Students in the Undergraduate Foreign Language Teacher Certification Program in German get hands-on experience through supervised teacher-training.
Nessa Kerr, a German and art history major, had a unique research opportunity that she used for her Honors College thesis with funding from a Magellan Grant. She conducted research in Colorado and Germany pertaining to the differences in elementary school arithmetic teaching techniques in the United States and Germany. Nessa interviewed teachers, conducted classroom observations, and learned how to analyze and compile research into an effective thesis during her research opportunity. “The most exciting part about my research experience was having the opportunity to travel to Germany and witness German classrooms in real life,” Nessa said. “Having live observations and interviews allowed me to add depth to my thesis that would have been missing had I conducted these sessions remotely.” Her courses at USC along with support from Dr. Ducate positively enhanced her research experience. “In my experience, one of the most critical components of having research success is having a supportive mentor,” she said about Dr. Ducate. Nessa offers some advice for current German majors planning on conducting research. “Try to find something you are passionate about and build a research opportunity from there,” she said. “Look for opportunities with professors you enjoy working with or propose your own ideas to them. You never know what opportunities might unfold simply because you were willing to start a discussion with someone about your interests."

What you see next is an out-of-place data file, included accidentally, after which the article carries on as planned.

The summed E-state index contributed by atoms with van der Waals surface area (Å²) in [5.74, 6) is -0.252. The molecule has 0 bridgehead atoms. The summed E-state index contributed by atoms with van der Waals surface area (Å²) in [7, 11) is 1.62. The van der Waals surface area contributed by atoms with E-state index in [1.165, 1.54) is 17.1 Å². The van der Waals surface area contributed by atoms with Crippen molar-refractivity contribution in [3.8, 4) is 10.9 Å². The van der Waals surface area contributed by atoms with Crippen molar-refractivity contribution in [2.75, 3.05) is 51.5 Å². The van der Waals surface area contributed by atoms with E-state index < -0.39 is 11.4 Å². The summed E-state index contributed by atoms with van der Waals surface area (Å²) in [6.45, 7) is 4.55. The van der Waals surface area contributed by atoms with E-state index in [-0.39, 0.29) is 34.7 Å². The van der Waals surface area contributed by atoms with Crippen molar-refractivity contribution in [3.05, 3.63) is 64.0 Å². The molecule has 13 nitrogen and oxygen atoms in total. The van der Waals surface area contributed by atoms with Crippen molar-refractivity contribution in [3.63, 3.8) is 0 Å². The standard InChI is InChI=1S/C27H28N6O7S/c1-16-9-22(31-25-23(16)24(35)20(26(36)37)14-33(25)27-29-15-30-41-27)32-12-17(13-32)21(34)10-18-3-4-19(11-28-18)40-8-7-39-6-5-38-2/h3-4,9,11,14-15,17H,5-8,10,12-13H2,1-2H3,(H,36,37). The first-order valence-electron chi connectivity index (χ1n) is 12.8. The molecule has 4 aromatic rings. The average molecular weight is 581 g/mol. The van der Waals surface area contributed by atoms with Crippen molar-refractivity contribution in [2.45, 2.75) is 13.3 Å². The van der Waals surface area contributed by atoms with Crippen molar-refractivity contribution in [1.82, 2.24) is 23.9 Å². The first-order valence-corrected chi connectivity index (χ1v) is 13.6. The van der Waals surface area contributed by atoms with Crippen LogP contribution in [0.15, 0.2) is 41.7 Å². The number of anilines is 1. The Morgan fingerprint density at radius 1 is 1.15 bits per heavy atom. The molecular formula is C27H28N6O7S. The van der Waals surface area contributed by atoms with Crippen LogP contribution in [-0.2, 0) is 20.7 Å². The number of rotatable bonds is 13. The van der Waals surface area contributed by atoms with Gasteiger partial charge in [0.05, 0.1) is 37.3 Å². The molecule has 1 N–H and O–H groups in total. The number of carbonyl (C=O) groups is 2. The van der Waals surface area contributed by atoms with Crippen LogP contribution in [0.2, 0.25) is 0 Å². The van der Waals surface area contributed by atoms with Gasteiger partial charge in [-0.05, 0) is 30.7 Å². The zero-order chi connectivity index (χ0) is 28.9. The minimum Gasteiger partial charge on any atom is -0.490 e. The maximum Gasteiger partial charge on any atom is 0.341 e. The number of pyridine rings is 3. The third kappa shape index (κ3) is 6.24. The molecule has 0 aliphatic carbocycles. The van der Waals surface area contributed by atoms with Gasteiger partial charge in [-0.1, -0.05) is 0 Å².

German majors have a wide variety of career options following graduation. Many graduates leverage their language skills into business positions with BMW, Bosch, adidas, and other major German companies calling South Carolina home. Some graduates go on to pursue teaching careers or a career in foreign relations. Other career opportunities include international law, hospitality and tourism, and communications.
You can find more information about career options in the US Department of Laborís Occupational Outlook Handbook.
The USC Career Center offers numerous resources which provide more information about career opportunities for students in this major. Once admitted, a Career Development Coach